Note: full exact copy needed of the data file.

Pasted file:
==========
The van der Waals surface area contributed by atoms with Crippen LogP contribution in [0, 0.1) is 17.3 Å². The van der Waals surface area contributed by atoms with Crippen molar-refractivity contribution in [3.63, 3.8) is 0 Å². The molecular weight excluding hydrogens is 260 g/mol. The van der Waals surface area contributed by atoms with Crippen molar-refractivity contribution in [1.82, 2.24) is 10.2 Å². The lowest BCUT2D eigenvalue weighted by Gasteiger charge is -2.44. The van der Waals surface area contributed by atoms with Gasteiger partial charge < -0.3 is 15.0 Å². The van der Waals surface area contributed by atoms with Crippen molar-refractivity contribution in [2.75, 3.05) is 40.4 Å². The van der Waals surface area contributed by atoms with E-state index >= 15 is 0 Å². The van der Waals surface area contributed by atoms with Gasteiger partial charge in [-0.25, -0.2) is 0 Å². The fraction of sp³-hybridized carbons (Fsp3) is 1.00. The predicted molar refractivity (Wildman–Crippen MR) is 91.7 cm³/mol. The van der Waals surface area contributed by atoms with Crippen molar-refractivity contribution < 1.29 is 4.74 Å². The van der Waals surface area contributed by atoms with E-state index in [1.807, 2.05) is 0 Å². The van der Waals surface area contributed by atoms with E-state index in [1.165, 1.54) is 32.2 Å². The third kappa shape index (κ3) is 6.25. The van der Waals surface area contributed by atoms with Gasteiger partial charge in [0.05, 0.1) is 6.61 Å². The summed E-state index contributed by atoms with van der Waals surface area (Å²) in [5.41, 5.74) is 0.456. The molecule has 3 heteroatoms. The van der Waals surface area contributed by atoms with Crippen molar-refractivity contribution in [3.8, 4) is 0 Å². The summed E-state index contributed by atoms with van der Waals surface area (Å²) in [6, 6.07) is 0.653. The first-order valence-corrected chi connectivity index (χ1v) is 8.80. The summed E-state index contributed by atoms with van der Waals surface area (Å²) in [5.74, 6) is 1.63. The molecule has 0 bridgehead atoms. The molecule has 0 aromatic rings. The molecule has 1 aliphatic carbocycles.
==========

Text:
The van der Waals surface area contributed by atoms with Crippen LogP contribution in [0, 0.1) is 17.3 Å². The van der Waals surface area contributed by atoms with Crippen molar-refractivity contribution in [3.63, 3.8) is 0 Å². The molecular weight excluding hydrogens is 260 g/mol. The van der Waals surface area contributed by atoms with Crippen molar-refractivity contribution in [1.82, 2.24) is 10.2 Å². The lowest BCUT2D eigenvalue weighted by Gasteiger charge is -2.44. The van der Waals surface area contributed by atoms with Gasteiger partial charge < -0.3 is 15.0 Å². The van der Waals surface area contributed by atoms with Crippen molar-refractivity contribution in [2.75, 3.05) is 40.4 Å². The van der Waals surface area contributed by atoms with E-state index >= 15 is 0 Å². The van der Waals surface area contributed by atoms with Gasteiger partial charge in [-0.25, -0.2) is 0 Å². The fraction of sp³-hybridized carbons (Fsp3) is 1.00. The predicted molar refractivity (Wildman–Crippen MR) is 91.7 cm³/mol. The van der Waals surface area contributed by atoms with Crippen molar-refractivity contribution < 1.29 is 4.74 Å². The van der Waals surface area contributed by atoms with E-state index in [1.807, 2.05) is 0 Å². The van der Waals surface area contributed by atoms with E-state index in [1.165, 1.54) is 32.2 Å². The third kappa shape index (κ3) is 6.25. The van der Waals surface area contributed by atoms with Gasteiger partial charge in [0.05, 0.1) is 6.61 Å². The summed E-state index contributed by atoms with van der Waals surface area (Å²) in [5.41, 5.74) is 0.456. The molecule has 3 heteroatoms. The van der Waals surface area contributed by atoms with Crippen molar-refractivity contribution in [3.8, 4) is 0 Å². The summed E-state index contributed by atoms with van der Waals surface area (Å²) in [6, 6.07) is 0.653. The first-order valence-corrected chi connectivity index (χ1v) is 8.80. The summed E-state index contributed by atoms with van der Waals surface area (Å²) in [5.74, 6) is 1.63. The molecule has 0 bridgehead atoms. The molecule has 0 aromatic rings. The molecule has 1 aliphatic carbocycles.